I'm thinking about a language concept. Dunno if it already exists or what. Just a random idea. For convenience, let's call it Rall (for Random Async/Lazy Language). For simplicity's sake, I've made the syntax similar to Python or Ruby or CoffeeScript.
In a normal language:
# doA() will run, complete, # and return. doA() # Then doB() will run, complete, # and return. doB() # And then doC() will run, # complete, and return. doC()
In Rall, this would be:
# doA() is launched. doA() # doB() is launched. doB() # doC() is launched. doC() # …and sometime in the future, they # will complete and return.
In other words, these are all asynchronous. On a single machine, with a single 1-core processor, the two programs will be pretty much the same. Add to any of these quantities and it starts getting interesting. But let's keep to the matter at hand.
def add(var1, var2): return var1 + var2 # Technically, it runs, but # it doesn't do anything. add(1, 1) # More interesting: var3 = add(1, 2) # Oh oh: total = add(var3, 5) print "%d tomatoes." % total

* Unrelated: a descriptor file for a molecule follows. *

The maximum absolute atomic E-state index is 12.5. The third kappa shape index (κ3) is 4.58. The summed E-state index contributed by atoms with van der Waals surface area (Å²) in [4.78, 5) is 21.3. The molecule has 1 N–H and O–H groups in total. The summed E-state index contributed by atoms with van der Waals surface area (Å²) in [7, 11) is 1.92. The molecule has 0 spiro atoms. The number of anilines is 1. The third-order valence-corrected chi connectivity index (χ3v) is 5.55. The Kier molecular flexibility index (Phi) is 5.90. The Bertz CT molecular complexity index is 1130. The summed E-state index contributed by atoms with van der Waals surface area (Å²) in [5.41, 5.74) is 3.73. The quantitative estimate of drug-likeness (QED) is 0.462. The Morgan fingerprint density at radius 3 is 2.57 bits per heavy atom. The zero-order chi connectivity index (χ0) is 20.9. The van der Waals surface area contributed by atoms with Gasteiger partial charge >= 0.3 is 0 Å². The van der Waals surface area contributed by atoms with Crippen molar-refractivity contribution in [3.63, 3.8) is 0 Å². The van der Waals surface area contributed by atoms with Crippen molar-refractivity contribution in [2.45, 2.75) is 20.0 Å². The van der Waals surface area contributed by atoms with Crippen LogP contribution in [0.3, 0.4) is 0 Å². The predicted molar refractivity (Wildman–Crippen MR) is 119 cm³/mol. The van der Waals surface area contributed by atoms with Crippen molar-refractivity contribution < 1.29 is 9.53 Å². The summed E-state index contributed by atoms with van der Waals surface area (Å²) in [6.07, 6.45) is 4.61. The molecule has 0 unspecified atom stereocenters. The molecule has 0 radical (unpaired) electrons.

I take it you can count. Rall version:
# This doesn't actually # define a function. It # queues a function to be # defined later. def add(var1, var2): return var1 + var2 # This checks if the queue # contains a function def # for 'add'. If no, error. # If yes, eval it, then run # with these arguments. add(1, 1) # This queues a variable to # be defined later. var3 = add(1, 2) # This queues another var # to be defined later. total = add(var3, 5) # Aha! This checks if there # is a 'total' variable on # the queue (or if it has # already been defined). # If no, error. If yes, “run” # it. # # This should in turn check # two things: the 'add' function # (which *is* defined, so skip) # and the 'var3' variable (which # isn't, so “run”). # # When we're done going back up # the chain, and defining all the # things, we can print the value: print "%d potatoes." % total
This is actually pretty safe. Now let's do this:
def add(var1, var2): return var1 + var2 add(1, 1) var3 = add(1, 2) total = add(var3, 5) var3 = add(2, 3) print "%d apples." % total
In the Python version, we'll still get 8 apples. In naïve Rall:
def add(var1, var2): return var1 + var2 add(1, 1) var3 = add(1, 2) total = add(var3, 5) var3 = add(2, 3) print "%d oranges." % total
Well, whoop-di-doo. That'll be 10 oranges for you.
var3 is actually defined when
- have versioning for the definition, so
- save the scope as it is before a definition a requested.
I'm not sure.